Mr Bobby Luo, 42, creative director and co-founder of local nightclub The Butter Factory, understands the strain Zouk is feeling when it comes to sticking to its guns over its location.

The Butter Factory moved from its original location in Robertson Quay to a bigger venue at One Fullerton in 2009 as part of a business expansion and has been thriving ever since.

Mr Luo said: "Each proposed venue requires a lot of serious consideration for its pros and cons. If not studied and evaluated carefully, it can be disastrous, especially on such a big scale like Zouk."

Local actress Patricia Mok, 42, for whom Zouk is defined by its location, said she and a couple of other local celebrities have recorded some videos for Zouk to present to the authorities. "Hopefully, it can help in one way or another."

And she added as a joke: "Maybe we should go to Hong Lim Park to start our own petition to save Zouk."

- Additional reporting by Goh Yan Han


Zouk cannot stay at Jiak Kim Street, says the Urban Redevelopment Authority.

So where can it go?

Owner Lincoln Cheng has ruled out Sentosa and the old railway station at Tanjong Pagar is not available.

With tongue firmly in cheek, TNP came up with a few alternative locations and invited readers to vote on them in an online poll.

We also asked them if Zouk should be saved at all.

As of last night, abot 600 had responded.

Here are the results:


I don't think it should be saved




Marina Bay area


Clarke Quay




HarbourFront area




One of the domes at Gardens by the Bay


Alkaff Mansion


Labrador Park

Zouk has to fit into its location

How much of a club's brand is tied to its location?

And will moving a club affect its branding, and ultimately, its business?

Dr Chua Ai Lin, president of Singapore Heritage Society, told The New Paper: "There is no connection between Zouk as a club and its physical location. The location or type of building is not directly connected to how it does its business.

"If there are plans to maintain the area for commercial elements, then Zouk will fit in, but if the plans are for residential purposes, then Zouk will stand out."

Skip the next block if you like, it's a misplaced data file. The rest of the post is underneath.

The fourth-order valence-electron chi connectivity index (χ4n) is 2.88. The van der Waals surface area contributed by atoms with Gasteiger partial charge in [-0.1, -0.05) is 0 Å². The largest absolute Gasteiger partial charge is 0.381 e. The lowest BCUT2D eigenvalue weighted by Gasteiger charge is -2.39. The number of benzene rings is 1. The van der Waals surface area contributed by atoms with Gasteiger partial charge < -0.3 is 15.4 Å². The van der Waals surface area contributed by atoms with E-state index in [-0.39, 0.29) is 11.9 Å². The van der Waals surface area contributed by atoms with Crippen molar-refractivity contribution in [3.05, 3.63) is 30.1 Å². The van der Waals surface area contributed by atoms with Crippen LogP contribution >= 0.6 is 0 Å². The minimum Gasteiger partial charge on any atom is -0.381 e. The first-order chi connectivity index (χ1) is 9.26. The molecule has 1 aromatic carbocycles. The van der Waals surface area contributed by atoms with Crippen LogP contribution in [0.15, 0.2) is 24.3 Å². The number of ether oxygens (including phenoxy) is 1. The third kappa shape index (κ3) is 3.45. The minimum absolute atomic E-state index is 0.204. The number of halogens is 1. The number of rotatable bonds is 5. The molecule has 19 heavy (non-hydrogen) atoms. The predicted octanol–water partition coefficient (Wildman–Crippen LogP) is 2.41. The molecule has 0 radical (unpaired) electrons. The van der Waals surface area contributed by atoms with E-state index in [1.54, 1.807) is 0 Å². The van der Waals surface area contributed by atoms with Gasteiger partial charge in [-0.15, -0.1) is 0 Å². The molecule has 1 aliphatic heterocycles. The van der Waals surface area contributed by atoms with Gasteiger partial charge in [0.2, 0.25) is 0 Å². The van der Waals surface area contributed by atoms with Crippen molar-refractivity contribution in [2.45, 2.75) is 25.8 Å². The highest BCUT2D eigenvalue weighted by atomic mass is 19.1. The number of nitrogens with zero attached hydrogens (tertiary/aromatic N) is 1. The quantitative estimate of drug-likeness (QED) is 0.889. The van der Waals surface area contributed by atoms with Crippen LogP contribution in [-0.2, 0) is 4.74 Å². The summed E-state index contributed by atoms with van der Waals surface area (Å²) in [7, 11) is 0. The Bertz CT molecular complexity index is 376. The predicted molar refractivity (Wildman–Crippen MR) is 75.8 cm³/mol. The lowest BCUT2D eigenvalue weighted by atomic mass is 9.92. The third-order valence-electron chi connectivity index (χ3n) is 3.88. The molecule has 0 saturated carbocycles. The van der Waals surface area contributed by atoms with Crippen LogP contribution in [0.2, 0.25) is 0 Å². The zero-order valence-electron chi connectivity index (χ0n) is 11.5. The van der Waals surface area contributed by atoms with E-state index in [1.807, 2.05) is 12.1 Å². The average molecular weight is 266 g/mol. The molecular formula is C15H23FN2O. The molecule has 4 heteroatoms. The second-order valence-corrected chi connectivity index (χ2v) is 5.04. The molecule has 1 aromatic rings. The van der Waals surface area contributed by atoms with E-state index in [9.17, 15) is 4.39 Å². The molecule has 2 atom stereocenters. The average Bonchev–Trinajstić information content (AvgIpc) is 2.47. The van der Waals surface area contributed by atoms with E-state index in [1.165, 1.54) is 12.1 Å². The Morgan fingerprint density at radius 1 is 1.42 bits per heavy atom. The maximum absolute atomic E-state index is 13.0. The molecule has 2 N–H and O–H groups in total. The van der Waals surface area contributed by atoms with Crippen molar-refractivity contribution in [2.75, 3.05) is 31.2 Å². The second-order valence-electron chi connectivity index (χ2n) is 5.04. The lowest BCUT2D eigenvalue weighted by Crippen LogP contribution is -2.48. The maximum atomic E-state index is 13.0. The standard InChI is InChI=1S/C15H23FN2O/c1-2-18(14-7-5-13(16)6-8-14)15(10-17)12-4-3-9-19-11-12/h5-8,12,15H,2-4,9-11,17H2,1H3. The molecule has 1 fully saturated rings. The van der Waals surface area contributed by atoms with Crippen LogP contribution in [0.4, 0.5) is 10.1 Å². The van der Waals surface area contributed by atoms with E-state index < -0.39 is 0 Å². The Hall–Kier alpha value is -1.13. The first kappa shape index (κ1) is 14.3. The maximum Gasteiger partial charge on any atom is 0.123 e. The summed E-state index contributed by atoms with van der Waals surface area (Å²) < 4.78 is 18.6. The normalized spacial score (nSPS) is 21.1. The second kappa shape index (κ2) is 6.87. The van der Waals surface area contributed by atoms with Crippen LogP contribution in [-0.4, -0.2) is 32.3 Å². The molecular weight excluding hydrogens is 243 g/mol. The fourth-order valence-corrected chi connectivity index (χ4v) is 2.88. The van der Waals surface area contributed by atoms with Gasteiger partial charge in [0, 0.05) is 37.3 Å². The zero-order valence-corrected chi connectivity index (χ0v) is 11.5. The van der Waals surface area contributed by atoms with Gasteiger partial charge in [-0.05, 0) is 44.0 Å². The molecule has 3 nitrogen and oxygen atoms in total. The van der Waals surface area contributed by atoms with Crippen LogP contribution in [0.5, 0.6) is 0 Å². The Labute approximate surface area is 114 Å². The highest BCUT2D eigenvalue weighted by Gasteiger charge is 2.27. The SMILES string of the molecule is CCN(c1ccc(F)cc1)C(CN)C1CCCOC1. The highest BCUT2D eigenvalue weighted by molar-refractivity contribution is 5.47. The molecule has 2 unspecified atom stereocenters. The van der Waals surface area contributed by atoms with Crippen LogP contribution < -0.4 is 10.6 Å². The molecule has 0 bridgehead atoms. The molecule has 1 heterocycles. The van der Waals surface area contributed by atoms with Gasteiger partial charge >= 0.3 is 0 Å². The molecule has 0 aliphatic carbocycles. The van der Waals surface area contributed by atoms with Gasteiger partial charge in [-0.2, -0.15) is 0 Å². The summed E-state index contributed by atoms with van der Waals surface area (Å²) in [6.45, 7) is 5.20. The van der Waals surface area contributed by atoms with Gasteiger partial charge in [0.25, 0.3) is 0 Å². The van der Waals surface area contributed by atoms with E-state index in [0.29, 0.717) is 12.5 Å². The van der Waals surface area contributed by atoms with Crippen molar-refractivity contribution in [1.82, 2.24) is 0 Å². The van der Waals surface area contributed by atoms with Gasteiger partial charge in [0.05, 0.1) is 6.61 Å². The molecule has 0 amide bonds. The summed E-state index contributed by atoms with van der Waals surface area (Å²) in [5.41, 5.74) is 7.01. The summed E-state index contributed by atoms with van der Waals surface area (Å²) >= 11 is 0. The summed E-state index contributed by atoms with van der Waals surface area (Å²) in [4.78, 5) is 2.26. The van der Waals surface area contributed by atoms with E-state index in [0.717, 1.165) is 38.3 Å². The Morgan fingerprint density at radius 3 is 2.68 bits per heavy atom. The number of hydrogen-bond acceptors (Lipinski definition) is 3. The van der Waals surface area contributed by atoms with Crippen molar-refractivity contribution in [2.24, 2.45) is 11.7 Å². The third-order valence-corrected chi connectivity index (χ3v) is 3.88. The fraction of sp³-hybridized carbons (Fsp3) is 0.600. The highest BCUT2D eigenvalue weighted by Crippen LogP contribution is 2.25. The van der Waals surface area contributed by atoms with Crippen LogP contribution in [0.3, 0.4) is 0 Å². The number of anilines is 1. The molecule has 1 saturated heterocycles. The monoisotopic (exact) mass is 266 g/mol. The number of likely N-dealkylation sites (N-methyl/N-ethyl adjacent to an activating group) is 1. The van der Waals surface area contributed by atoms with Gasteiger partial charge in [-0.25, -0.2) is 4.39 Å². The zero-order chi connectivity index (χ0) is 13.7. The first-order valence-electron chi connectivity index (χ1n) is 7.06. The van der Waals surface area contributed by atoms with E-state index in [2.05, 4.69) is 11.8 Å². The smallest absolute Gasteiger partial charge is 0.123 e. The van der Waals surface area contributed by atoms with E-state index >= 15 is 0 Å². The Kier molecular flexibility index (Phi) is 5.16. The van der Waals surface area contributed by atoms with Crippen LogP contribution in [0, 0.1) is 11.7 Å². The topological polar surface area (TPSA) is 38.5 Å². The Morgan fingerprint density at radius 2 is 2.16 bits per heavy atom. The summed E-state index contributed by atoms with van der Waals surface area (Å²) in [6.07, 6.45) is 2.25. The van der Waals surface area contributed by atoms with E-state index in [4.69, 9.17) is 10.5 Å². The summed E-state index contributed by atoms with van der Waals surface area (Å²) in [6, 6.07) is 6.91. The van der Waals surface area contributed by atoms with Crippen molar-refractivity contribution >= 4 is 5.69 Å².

Mr Baey Yam Keng, chairman of GPC for Culture, Community and Youth and MP for Tampines GRC, added: "We need to understand whether the focus is on Zouk as a brand or is it just the building. After all, it is also a commercial enterprise - there could be other locations it could move to.

"I think the Government does have certain guidelines on keeping certain buildings for certain reasons. The land Zouk is on may be used for different reasons now.

"What's more important to me would be keeping Zouk and what it stands for.

"It is more important that as a brand, it can morph and adapt with a new location. That would be the greater test and show how it is resilient and evergreen."


For Mr Dennis Foo, 61, chief executive of nightlife group St James Holdings, considerations must be given to the residents living around Zouk, which is situated in the middle of a residential area - especially with the increased complaints about litter and noise.

He said: "Many iconic landmarks had to make way for progress and redevelopment in the past, and Zouk should not be an exception.

"Also, most great concepts can be transported.

"It's a great opportunity to start in an even more suitable location without the authorities having to deal with residents' complaints."

Ms Jazmin Kelly Six, 32, editor of lifestyle and nightlife magazine Juice Singapore, also doesn't think a new location will affect Zouk commercially or its standards as people will still patronise it for its reputation, resident DJs and curation of music acts.

"Emotionally, it will be different, especially for those who grew up with the club. It'll be like burying a huge part of your youth and never seeing it again," she said. 

Nightlife writer Zul Andra, 33, added: "It's going to be sad, but given the factors involved, it's tough for the authorities to change their mind. If every empire must fall, may she fall gracefully. Zouk will always live on in spirit."